Benjamin Graham is the father of value investing. His strategy was focused on purchasing securities where the price was much lower than the total liquidation value of the corporation. This concept of purchasing stocks with a margin of safety has made him, his investors and the investors of his followers billions of dollars in profits. The real profits from this powerful concept were realized by Warren Buffett, who purchased stock in wide-moat companies at a fraction of what their future value was going to be.
Dividend investing is a form of value investing, where investors do not realize all of their return all at once, but rather on regular and consistent intervals. Dividends provide a direct link between the financial performance of a company, and the returns of its shareholders. Sometimes the market does not recognize that certain firms are more valuable for extended periods of time, even if their earnings are higher and valuations are cheap. With dividends, value investors realize a return that puts them closer to realizing the intrinsic value of the stock, no matter what the market or the stock price does.
Not all dividend stocks are attractive bargains however, which is evidenced when applying certain quantitative and qualitative criteria. In addition, investors should analyze whether the dividend payment is sustainable. There has to be an adequate margin of safety in dividend coverage from earnings or cashlows, which would ensure prompt payment of distributions even if there was a temporary fluctuation in operating performance.
I typically look for a margin of safety in dividends in corporations to be 50%-60% or below. This means that the dividend payout ratio should not be over 60%, since it leaves room for consistent dividend growth minimizing the impact of short-term fluctuations in earnings. When a company pays out almost all of its earnings as dividends, that leaves little room for maneuvering if earnings decline. In addition, this leaves little for investing and growing the business. There are some exceptions, where investors need to look beyond dividend payout ratio in order to evaluate dividend sustainability for Real Estate Investment Trusts, Master Limited Partnerships or Business Development Corporations to name a few. For REITs, investors should look at Funds from Operations (FFO). FFO is defined as net income available to common stockholders, plus depreciation and amortization of real estate assets, reduced by gains on sales of investment properties and extraordinary items.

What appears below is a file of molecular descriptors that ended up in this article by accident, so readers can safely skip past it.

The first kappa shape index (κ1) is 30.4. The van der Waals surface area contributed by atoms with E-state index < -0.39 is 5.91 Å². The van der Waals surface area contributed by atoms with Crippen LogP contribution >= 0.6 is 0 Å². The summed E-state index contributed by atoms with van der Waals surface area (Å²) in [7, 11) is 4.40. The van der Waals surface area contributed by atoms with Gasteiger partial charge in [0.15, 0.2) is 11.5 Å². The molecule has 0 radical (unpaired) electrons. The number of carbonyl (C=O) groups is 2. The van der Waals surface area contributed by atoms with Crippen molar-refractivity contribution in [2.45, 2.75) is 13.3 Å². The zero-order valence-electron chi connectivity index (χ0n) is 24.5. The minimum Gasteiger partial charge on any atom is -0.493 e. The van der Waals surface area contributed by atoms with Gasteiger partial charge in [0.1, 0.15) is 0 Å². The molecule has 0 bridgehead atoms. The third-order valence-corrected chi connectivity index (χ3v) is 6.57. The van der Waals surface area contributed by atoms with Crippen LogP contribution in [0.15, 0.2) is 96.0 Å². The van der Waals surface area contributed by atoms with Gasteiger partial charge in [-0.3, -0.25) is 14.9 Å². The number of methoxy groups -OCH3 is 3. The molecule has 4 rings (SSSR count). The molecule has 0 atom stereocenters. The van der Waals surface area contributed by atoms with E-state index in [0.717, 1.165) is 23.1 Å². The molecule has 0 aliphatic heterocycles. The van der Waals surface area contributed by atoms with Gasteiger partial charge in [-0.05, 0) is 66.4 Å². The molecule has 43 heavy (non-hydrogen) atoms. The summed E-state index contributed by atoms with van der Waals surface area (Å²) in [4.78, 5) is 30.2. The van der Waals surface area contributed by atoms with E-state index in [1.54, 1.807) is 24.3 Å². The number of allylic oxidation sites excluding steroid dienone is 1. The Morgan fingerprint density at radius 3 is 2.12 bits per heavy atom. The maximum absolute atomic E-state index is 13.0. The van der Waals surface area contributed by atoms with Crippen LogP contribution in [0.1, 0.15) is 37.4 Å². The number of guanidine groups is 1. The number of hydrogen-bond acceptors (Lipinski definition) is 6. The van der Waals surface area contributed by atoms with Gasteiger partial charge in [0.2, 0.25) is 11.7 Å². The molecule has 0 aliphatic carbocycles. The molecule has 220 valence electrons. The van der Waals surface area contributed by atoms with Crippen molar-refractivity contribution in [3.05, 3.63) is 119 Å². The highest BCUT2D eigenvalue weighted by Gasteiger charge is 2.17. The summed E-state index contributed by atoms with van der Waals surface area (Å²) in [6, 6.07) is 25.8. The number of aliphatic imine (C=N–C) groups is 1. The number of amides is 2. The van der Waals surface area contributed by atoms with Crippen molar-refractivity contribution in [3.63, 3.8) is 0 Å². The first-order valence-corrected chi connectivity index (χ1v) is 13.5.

For example, in 2010 Realty Income (O) distributed $1.722/share in dividends, whereas earnings were $0.92/share. It’s FFO per share was $1.83/share however. Check my analysis of this REIT.
Some companies with safe dividends include:
Aflac Incorporated (NYSE:AFL), through its subsidiary, American Family Life Assurance Company of Columbus (Aflac), provides supplemental health and life insurance. The company earned $4.95/share in 2010, and its annual dividend is $1.32 /share. The dividend payout ratio is 26.70%. Yield: 3.10% (analysis)
Medtronic, Inc. (NYSE:MDT) manufactures and sells device-based medical therapies worldwide. The company earned $2.86/share in 2011, and its annual dividend is $0.97/share. The dividend payout ratio is 33.90%. Yield: 2.70% (analysis)
McDonald’s Corporation (NYSE:MCD), together with its subsidiaries, operates as a foodservice retailer worldwide. The company earned $4.58/share in 2010, and its annual dividend is $2.80 /share. The dividend payout ratio is 61.10%. Yield: 2.90% (analysis)
Wal-Mart Stores, Inc. (NYSE:WMT) operates retail stores in various formats worldwide. The company earned $4.18/share in 2010, and its annual dividend is $1.46/share. The dividend payout ratio is 34.90%. Yield: 2.50% (analysis)
Margin of safety in dividends is just one of the characteristics I look in a stock before analyzing it and eventually initiating or adding to my position in it. Nevertheless it is important to purchase shares in companies that can grow dividends and produce sustainable distributions for decades, while minimizing the risk of a dividend cut.
Full Disclosure: Long all stocks mentioned above
- High Yield Dividend Stocks in Gurus' Portfolio
- Top dividend stocks of Warren Buffett
- Top dividend stocks of George Soros